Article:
• Wellness Workdays

5 Self-Care Tips to Help Recover From Burnout

Updated: Apr 30


Man burned out working at the office; Work burnout

Have you ever felt you were being pulled in a million directions juggling your job with other everyday tasks? Do small tasks feel overwhelming? Does the thought of performing the same tasks tomorrow turn your stomach? If you answered yes to any of these questions there is a good chance you are experiencing burnout.


What exactly is burnout?

According to Psychology Today, “burnout is a state of emotional, mental, and often physical exhaustion brought on by prolonged or repeated stress.” Although, burnout is commonly associated with workplace stress, your personal life can play a role in burnout as well.


How does workplace burnout happen?

Too many tasks, working extremely long hours, or having little to no support are major causes of workplace burnout. Unexpected events can arise that affect workload and even your work environment its self. The recent COVID-19 Pandemic has left many with burnout due to changes in physical work space and additional personal responsibilities such as caring for children who would have usually been in school. Having more personal demands as well as deadlines to meet can pull your attention in multiple directions.


According to the World Health Organization, signs of burnout include energy depletion, having negative or critical feeling surrounding your job, feeling depressed or anxious, and reduced professional efficacy, as signs of burnout. If you are feeling burnout don’t worry, below are some tips to help.


Tip #1 – Get Moving & Breathing

Exercise is a proven method to reduce stress, which can help you unwind and get your mind off work. Exercise has been shown to reduce stress because it increases blood flow and the amount of oxygen that can get to your body tissues, such as your brain. Exercise causes endorphins to be released in the brain, which can make you feel happier, relaxed, and less stressed.


The American Heart Association recommends getting 150 minutes or more of moderate intensity aerobic activity each week. Some popular aerobic exercises include bike riding, taking a brisk walk, swimming, and dancing. According to WebMD, practicing deep breathing may also reduce stress by helping to relax the muscles. Whether alone, or with a friend start practicing joyful movement and breathe out the built-up stress!


Tip #2 – Eat a Balanced Diet & Stay Hydrated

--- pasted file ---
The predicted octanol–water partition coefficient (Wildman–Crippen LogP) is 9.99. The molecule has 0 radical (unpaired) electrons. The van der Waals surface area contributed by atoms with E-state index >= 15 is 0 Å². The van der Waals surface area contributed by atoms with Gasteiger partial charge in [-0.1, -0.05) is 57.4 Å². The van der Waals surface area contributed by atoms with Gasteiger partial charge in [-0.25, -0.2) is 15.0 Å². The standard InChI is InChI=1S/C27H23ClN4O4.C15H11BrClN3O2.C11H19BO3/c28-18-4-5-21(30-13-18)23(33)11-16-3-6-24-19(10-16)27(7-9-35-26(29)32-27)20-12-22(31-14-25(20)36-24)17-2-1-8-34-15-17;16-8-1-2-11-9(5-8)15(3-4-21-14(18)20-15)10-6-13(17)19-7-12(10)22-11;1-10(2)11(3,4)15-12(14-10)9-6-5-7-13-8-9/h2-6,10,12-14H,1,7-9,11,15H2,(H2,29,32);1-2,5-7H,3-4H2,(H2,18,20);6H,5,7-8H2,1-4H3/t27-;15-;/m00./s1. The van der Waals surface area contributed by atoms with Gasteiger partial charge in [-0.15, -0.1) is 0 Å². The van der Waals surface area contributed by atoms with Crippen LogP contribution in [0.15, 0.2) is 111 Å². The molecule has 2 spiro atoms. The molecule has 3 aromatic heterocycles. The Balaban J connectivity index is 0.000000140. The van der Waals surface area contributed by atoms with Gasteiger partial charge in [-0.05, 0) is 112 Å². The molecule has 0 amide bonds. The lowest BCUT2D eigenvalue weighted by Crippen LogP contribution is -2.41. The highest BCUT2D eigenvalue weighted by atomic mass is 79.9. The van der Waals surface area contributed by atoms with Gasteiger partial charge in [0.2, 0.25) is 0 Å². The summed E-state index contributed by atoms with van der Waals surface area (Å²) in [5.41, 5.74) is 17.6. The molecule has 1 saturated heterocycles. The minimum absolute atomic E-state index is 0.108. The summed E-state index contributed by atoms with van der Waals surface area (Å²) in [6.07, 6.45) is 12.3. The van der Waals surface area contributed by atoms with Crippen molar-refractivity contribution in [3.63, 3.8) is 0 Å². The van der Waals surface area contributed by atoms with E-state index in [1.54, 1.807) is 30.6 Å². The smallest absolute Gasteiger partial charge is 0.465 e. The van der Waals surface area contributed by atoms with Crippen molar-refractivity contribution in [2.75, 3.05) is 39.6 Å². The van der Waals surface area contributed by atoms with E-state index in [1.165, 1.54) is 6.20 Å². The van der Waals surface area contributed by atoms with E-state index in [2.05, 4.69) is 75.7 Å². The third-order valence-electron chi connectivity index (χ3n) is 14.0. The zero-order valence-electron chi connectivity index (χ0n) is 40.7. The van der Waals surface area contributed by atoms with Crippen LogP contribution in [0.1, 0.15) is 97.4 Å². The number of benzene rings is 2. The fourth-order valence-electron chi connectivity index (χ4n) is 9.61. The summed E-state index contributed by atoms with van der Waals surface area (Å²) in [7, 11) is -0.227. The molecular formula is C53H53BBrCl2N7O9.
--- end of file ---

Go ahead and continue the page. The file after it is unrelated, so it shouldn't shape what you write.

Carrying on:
Although your diet can seem trivial, it is very important and can have a profound effect on your mood and physical energy. Eating a well-balanced diet will provide your body and brain with the nutrients it needs to complete your daily tasks. Staying hydrated is also extremely important for brain function. The Academy of Nutrition and Dietetics has some great resources on eating a well-balanced healthy diet and staying hydrated.


Tip #3 – Get Enough Sleep

The Center for Disease Control (CDC) recommends that the average adult get 7 hours or more of sleep each night. Sleep is a time when your body can recover and rest. When you are in a stressful situation even more sleep may be needed to feel fully rested, energized and alert for your day.


Tip #4 – Practice Mindfulness at Work and at Home

Being aware of how you are feeling and recognizing your stress will help you to determine when you need to take a break. Don’t be too hard on yourself, acknowledge that you are doing your best, set realistic attainable goals, and try not to overextend yourself. Most importantly, think about why you are doing what you are doing. Creating purpose out of mondain tasks or assignments can ignite passion for one’s work; if you know why, the “how to” becomes clearer and sometimes easier.


Tip #5 – Build a Support System by Asking for and Accepting Help When You Need It

Building communication into your self-awareness can open doors to coworkers or managers that can help you to be more effective at work. Ask for more resources if you need them, whether it be more time, a coworker's help or helpful resources. If it helps you meet glaring deadlines or reduce workplace stress it is worth asking. Having a support system outside of work is also very important and looks different for everyone. A support system could be your family members, a group of friends or even friends from work.


With every stressful situation, whether in the workplace or in your personal life, there are things that you can do to help yourself feel less stressed. Remember to be kind and patient with yourself. You can reduce your burnout!


Learn more about ways to reduce stress and cope with workplace burnout and other wellness programs offered by Wellness Workdays.


Written by: Lillian Esley, Wellness Workdays Dietetic Intern


Sources:

1. Psychology Today

2. World Health Organization

3. American Heart Association

4. WebMD

5. Academy of Nutrition and Dietetics

6. Center for Disease Control


#Burnout #StressRelief #SelfCare


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